Journal Article

Porcelain surface-conditioning techniques and the shear bond strength of ceramic brackets

Hakan Türkkahraman and H. Cenker Küçükeşmen

in The European Journal of Orthodontics

Published on behalf of European Orthodontics Society

Volume 28, issue 5, pages 440-443
Published in print October 2006 | ISSN: 0141-5387
Published online August 2006 | e-ISSN: 1460-2210 | DOI: http://dx.doi.org/10.1093/ejo/cjl026
Porcelain surface-conditioning techniques and the shear bond strength of ceramic brackets

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The aim of this study was to compare the effects of various porcelain surface-conditioning techniques, used either alone or in combination, on the shear bond strength (SBS) of ceramic brackets cured with a light emitting diode (LED). Thirty glazed porcelain facets were randomly divided into three groups of 10. In group I, the porcelain surfaces were etched with 9.6 per cent hydrofluoric acid (HFA) for 2 minutes before silane application, in group II, the porcelain surfaces were sandblasted with aluminium oxide particles, etched with 9.6 per cent HFA for 2 minutes, and silane applied, and in group III, the porcelain surfaces were sandblasted with aluminium oxide particles before silane application. Spirit ceramic brackets were bonded with a light-cured composite resin (Light Bond) and a LED. All specimens were stored in distilled water at 37°C for 24 hours and thermocycled. Bond strength was determined in shear mode at a crosshead speed of 0.5 mm/minute until fracture occurred.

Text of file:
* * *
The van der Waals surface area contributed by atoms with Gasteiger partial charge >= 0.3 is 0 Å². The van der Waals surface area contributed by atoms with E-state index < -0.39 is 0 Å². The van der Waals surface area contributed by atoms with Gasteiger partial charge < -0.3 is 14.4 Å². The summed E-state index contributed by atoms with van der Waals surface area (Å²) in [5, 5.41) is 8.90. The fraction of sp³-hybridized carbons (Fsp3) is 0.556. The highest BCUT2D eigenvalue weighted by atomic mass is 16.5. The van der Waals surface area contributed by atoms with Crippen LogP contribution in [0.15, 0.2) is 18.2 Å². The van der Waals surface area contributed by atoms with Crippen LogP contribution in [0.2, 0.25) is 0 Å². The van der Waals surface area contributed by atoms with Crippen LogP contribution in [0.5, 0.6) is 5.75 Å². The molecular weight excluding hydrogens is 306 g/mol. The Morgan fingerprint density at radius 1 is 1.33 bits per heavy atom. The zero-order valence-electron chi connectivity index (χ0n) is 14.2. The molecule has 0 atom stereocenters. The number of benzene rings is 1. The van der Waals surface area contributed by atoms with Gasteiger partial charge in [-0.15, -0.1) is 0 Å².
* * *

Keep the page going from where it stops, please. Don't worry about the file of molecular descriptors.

Analysis of variance indicated a significant difference between groups (P < 0.001). The lowest SBS was found in group III (5.46 ± 1.34, P < 0.001). No significant difference was found between group I (11.38 ± 1.65) and group II (10.45 ± 1.15; P > 0.05). Surface treatment with HFA and a silane coupling agent produced the highest bond strength. Sandblasting before HFA and silane application did not significantly increase bond strength. Silane application to sandblasted porcelain provided poor results in vitro and clinical trials are needed to determine its reliability for bonding ceramic brackets to ceramic crowns.

Journal Article.  1923 words.  Illustrated.

Subjects: Restorative Dentistry and Orthodontics

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